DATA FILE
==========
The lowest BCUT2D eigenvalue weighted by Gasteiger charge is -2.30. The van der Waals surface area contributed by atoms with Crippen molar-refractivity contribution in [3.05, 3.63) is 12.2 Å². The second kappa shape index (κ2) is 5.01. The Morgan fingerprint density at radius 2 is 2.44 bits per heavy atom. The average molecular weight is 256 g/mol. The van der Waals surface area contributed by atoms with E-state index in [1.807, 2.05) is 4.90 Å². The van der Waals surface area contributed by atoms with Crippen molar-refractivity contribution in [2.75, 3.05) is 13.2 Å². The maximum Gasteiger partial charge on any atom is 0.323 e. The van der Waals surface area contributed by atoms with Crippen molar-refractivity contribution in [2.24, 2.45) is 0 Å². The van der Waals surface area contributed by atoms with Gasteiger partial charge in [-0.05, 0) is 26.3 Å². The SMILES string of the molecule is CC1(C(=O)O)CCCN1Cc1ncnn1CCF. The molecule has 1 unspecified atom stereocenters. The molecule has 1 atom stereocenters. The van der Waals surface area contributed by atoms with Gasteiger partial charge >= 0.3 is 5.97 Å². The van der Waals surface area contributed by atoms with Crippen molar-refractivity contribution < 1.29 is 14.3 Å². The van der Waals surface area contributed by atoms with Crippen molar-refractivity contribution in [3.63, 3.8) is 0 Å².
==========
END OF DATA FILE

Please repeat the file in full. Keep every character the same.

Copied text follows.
The lowest BCUT2D eigenvalue weighted by Gasteiger charge is -2.30. The van der Waals surface area contributed by atoms with Crippen molar-refractivity contribution in [3.05, 3.63) is 12.2 Å². The second kappa shape index (κ2) is 5.01. The Morgan fingerprint density at radius 2 is 2.44 bits per heavy atom. The average molecular weight is 256 g/mol. The van der Waals surface area contributed by atoms with E-state index in [1.807, 2.05) is 4.90 Å². The van der Waals surface area contributed by atoms with Crippen molar-refractivity contribution in [2.75, 3.05) is 13.2 Å². The maximum Gasteiger partial charge on any atom is 0.323 e. The van der Waals surface area contributed by atoms with Crippen molar-refractivity contribution in [2.24, 2.45) is 0 Å². The van der Waals surface area contributed by atoms with Gasteiger partial charge in [-0.05, 0) is 26.3 Å². The SMILES string of the molecule is CC1(C(=O)O)CCCN1Cc1ncnn1CCF. The molecule has 1 unspecified atom stereocenters. The molecule has 1 atom stereocenters. The van der Waals surface area contributed by atoms with Gasteiger partial charge >= 0.3 is 5.97 Å². The van der Waals surface area contributed by atoms with Crippen molar-refractivity contribution < 1.29 is 14.3 Å². The van der Waals surface area contributed by atoms with Crippen molar-refractivity contribution in [3.63, 3.8) is 0 Å².